Editor’s Note: The following story first appeared in The Maine Monitor’s free environmental newsletter, Climate Monitor, that is delivered to inboxes for every Friday morning. Sign up for the free newsletter to get important environmental news by registering at this link.
If you live in a place like South Portland right now, you’ve probably seen the signs: ones urging residents to “electrify everything!” to fight climate change. These signs are part of a program that offers bulk discounts on tools of the trade, such as home electric vehicle chargers and heat pumps (Portland is partway through a similar initiative). These upgrades are a big deal in a state where vehicle transportation is the top source of greenhouse gas emissions, and home oil heating is far more common than anywhere else in the country.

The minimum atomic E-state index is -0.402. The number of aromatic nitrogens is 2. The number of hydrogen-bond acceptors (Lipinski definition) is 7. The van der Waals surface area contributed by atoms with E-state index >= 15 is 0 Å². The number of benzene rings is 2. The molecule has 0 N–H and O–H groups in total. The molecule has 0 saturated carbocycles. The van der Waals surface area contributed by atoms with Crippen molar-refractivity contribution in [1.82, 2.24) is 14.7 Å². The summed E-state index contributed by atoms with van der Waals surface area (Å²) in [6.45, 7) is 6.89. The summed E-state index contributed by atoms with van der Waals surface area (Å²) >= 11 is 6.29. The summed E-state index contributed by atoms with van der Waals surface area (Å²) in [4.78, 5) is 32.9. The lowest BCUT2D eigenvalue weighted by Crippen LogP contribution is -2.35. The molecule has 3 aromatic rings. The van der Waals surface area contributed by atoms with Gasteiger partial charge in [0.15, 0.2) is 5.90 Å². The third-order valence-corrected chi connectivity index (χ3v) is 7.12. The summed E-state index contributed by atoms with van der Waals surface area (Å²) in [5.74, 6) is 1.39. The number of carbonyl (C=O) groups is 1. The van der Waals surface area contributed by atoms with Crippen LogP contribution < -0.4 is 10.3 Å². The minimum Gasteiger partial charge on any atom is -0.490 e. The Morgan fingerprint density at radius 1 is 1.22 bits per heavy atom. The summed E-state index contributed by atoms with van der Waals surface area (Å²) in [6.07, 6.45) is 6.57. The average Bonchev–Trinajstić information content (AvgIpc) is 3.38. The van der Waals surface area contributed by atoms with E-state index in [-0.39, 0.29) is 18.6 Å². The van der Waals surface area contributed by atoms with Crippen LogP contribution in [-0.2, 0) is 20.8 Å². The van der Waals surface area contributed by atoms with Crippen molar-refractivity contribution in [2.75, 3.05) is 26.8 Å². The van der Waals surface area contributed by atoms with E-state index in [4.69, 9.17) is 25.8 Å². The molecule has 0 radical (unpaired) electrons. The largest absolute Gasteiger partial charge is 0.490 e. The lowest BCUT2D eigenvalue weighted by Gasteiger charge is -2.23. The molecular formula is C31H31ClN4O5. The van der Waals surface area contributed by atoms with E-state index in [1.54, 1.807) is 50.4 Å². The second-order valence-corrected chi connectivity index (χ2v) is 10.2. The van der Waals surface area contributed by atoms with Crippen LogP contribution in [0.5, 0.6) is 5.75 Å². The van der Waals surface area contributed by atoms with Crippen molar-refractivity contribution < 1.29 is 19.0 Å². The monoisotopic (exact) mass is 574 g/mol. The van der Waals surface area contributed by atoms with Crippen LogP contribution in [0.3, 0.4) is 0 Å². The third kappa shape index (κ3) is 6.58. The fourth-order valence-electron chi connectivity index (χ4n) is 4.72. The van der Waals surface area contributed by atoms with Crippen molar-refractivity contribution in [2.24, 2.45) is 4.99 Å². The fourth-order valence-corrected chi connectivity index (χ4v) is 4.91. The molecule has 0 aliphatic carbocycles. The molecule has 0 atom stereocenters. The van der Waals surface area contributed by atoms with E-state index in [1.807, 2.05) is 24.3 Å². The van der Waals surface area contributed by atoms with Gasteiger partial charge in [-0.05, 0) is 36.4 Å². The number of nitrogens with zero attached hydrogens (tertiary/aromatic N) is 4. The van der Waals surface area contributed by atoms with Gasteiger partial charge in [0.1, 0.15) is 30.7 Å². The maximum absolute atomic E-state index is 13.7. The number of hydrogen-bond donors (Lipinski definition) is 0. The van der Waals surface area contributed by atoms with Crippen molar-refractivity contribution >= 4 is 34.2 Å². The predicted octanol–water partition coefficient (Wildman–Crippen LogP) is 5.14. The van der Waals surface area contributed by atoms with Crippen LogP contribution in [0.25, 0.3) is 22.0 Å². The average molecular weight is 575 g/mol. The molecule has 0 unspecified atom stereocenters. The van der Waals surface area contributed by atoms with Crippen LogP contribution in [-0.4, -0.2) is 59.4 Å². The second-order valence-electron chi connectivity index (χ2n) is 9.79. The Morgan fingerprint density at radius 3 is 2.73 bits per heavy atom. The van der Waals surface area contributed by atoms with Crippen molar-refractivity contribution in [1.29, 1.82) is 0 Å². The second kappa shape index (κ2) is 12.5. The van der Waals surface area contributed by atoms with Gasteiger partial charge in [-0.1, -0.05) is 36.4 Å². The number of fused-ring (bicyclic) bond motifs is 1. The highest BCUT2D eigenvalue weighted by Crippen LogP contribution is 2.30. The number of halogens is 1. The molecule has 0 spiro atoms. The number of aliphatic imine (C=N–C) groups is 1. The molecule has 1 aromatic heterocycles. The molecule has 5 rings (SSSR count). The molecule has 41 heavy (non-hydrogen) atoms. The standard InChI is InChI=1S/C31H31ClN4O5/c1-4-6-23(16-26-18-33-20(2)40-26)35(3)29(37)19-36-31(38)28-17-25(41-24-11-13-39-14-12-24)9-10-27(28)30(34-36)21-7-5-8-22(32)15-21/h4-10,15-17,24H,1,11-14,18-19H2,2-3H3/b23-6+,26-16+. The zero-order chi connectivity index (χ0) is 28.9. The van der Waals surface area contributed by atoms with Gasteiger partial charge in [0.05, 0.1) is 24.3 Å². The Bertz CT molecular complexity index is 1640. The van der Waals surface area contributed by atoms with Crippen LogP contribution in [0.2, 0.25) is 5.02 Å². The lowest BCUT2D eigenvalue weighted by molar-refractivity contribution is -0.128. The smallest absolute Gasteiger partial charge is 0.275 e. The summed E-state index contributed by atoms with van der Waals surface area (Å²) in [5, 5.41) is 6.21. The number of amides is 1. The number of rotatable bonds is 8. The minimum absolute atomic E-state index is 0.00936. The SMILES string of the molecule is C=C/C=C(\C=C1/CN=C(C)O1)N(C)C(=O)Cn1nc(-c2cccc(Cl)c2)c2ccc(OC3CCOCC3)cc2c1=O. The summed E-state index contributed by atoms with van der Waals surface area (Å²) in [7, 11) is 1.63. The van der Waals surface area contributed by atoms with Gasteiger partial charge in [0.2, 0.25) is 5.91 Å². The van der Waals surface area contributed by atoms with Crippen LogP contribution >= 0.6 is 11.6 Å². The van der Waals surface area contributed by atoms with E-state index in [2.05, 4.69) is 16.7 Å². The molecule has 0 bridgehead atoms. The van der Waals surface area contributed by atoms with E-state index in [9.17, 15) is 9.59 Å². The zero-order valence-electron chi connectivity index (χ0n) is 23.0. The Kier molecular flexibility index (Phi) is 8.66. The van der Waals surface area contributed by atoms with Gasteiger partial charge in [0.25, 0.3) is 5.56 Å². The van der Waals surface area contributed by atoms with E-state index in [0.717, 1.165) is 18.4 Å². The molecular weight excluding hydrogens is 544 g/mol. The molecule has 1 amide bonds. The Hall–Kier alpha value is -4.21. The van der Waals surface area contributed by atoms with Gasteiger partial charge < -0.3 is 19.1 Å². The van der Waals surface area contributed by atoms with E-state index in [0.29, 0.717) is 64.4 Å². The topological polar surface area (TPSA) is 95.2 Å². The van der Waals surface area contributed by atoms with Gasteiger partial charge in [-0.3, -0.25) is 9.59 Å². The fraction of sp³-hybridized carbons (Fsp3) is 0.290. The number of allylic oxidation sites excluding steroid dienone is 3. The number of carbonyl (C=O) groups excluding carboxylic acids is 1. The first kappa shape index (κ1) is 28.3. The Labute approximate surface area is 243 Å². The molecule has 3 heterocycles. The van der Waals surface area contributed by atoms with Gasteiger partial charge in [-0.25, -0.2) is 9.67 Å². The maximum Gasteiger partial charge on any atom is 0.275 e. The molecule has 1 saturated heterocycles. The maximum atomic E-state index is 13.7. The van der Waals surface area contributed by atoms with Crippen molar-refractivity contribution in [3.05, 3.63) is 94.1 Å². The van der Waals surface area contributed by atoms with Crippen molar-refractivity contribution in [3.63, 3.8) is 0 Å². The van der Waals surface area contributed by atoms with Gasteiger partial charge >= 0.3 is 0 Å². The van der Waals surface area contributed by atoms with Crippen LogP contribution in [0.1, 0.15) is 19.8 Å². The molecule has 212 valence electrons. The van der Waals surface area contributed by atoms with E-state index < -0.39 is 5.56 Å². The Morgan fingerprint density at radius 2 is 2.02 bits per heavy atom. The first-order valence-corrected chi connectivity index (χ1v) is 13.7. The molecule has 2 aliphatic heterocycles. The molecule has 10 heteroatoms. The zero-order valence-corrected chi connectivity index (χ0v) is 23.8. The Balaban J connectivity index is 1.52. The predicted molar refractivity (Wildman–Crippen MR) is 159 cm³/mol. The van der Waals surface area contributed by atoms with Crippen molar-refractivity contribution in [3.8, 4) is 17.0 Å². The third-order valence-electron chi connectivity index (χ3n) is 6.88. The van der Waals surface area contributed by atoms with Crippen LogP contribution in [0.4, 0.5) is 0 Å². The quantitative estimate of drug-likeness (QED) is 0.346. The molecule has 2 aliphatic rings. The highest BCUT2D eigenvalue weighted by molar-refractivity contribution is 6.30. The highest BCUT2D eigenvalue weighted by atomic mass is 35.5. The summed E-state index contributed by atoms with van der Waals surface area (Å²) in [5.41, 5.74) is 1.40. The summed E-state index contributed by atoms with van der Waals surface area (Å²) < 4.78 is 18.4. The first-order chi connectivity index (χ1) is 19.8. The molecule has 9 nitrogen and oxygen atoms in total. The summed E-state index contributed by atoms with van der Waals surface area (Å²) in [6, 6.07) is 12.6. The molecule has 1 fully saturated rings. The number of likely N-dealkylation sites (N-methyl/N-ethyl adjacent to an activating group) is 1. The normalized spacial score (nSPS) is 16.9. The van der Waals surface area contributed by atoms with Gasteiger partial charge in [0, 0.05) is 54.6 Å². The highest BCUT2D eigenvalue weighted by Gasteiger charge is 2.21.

Maine has invested heavily in encouraging these adaptations, part of our goal to reach net-zero emissions by 2045 to help forestall the worst effects of climate change. But the transition brings a new set of wicked problems: How can we keep the rising electricity use from these new devices from straining the grid and inflating costs, especially at times of high demand?
On Tuesday, the Maine Public Utilities Commission approved plans to address this problem and promote the state’s electrification goals through something called “rate design.” Before your eyes glaze over, bear with me! I promise this topic is important if you care about your energy bills or your carbon footprint. As New Hampshire ratepayer advocate Don Kreis used to say when I was a climate reporter there, PUCs are the motherlode of unreported news — and, I’d argue, the motherlode of unsung debates over the nitty-gritty of climate solutions.